A truckload of transactions aimed at positioning the Panthers for long-term success became official Friday, when the NFL's free agency period began.
Many of the moves revolved around making commitments to the team's core free agents.
The Panthers re-signed running back DeAngelo Williams - the leading rusher in franchise history - defensive end Charles Johnson and linebacker James Anderson to long-term deals. They also locked up linebackers Jon Beason and Thomas Davis - who already were under contract - with extensions.
Those moves are in addition to the placing of the franchise tag on center Ryan Kalil in February, a move that assured that another key potential free agent would remain in the fold.
"Coming out of last season, with Ryan Kalil, Charles Johnson, DeAngelo Williams and James Anderson - I think any list that you looked at that listed free agents had those four guys either at the top or near the top," Panthers General Manager Marty Hurney said. "I heard a lot of people say we wouldn't be able to keep all those guys, but we have said for a year our intention was to keep our core players. You feel good when you can accomplish that."
Carolina also is wrapping up the process of taking care of its newest crop of talent, signing No. 1 overall draft pick Cam Newton to a contract Friday evening. Seven of the Panthers' eight draft picks - all but defensive tackle Terrell McClain - have signed on the dotted line.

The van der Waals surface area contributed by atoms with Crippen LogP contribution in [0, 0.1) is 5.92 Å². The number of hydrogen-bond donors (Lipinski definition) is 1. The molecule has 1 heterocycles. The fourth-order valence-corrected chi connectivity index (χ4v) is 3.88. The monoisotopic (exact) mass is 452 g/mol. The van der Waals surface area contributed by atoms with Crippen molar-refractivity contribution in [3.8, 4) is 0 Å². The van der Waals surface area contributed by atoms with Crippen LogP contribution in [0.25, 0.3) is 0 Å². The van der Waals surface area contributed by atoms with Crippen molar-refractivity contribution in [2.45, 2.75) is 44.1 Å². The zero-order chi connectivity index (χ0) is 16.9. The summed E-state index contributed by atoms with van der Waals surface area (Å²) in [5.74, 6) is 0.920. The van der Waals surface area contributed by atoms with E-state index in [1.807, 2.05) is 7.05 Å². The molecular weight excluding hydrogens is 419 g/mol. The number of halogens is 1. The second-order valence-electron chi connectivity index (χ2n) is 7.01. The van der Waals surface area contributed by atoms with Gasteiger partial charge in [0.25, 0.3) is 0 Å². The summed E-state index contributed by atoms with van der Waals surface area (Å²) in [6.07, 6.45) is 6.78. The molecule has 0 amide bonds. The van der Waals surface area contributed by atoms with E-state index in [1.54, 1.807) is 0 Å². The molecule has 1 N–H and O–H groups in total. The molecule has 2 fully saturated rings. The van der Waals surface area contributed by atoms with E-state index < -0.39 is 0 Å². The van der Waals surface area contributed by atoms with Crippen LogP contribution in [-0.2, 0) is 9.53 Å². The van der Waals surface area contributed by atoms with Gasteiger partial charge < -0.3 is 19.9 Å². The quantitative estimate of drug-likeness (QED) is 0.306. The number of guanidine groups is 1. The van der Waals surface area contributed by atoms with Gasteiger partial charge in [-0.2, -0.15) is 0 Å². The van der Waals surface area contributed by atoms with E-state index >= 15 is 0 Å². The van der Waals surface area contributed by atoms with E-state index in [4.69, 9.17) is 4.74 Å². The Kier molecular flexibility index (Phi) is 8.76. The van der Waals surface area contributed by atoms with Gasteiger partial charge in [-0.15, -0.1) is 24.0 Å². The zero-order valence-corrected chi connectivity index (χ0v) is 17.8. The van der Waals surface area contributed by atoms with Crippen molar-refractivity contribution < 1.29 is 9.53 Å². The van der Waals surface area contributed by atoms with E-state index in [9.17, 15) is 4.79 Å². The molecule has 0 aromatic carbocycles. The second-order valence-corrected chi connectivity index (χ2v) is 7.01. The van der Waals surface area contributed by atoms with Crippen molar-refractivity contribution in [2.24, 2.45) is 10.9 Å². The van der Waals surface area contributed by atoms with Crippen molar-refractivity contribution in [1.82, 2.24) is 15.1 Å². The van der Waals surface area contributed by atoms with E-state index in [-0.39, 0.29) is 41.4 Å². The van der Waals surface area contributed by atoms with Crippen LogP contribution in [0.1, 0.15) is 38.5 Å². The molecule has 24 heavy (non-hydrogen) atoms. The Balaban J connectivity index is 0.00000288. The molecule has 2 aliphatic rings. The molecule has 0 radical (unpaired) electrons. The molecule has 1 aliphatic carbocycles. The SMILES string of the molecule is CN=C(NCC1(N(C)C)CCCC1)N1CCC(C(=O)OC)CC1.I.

The Panthers also made some splashes with free agents from other teams. They signed a potential starter for the middle of the defensive front in tackle Ron Edwards - formerly with the Kansas City Chiefs - and acquired a versatile veteran in former Seattle Seahawks kicker Olindo Mare. They also signed linebacker Omar Gaither, previously with Philadelphia, and defensive back Sean Considine, previously with Jacksonville.
Mare, signed to a four-year deal, will take over for legendary kicker John Kasay and will handle both field goals and kickoffs. Edwards, a 10-year veteran who signed a three-year deal, could anchor a young defensive interior.
"I think Ron's influence and impact in that room will be very solid for our young guys, and on the field he's going to help our linebackers," Panthers head coach Ron Rivera said. "He's a big, stout, physical guy One thing I said when I got here was that we needed to become more stout at the point of attack so our linebackers can play downhill. Watching Ron on tape, that excites you."
Turning the linebackers loose should be a sight to see, with Beason as proven as they come, Davis itching to come back from two knee injuries and Anderson coming off a career year. And there's still Dan Connor, who broke out in place of Davis last year, plus the addition of Gaither.
"It's good. There's a lot of talent out there, and we've all played together for three years now," Connor said of himself along with the trio of Beason, Davis and Anderson. "It's nice to have that unity, and there's good depth there - a good solid position that you can build a defense around."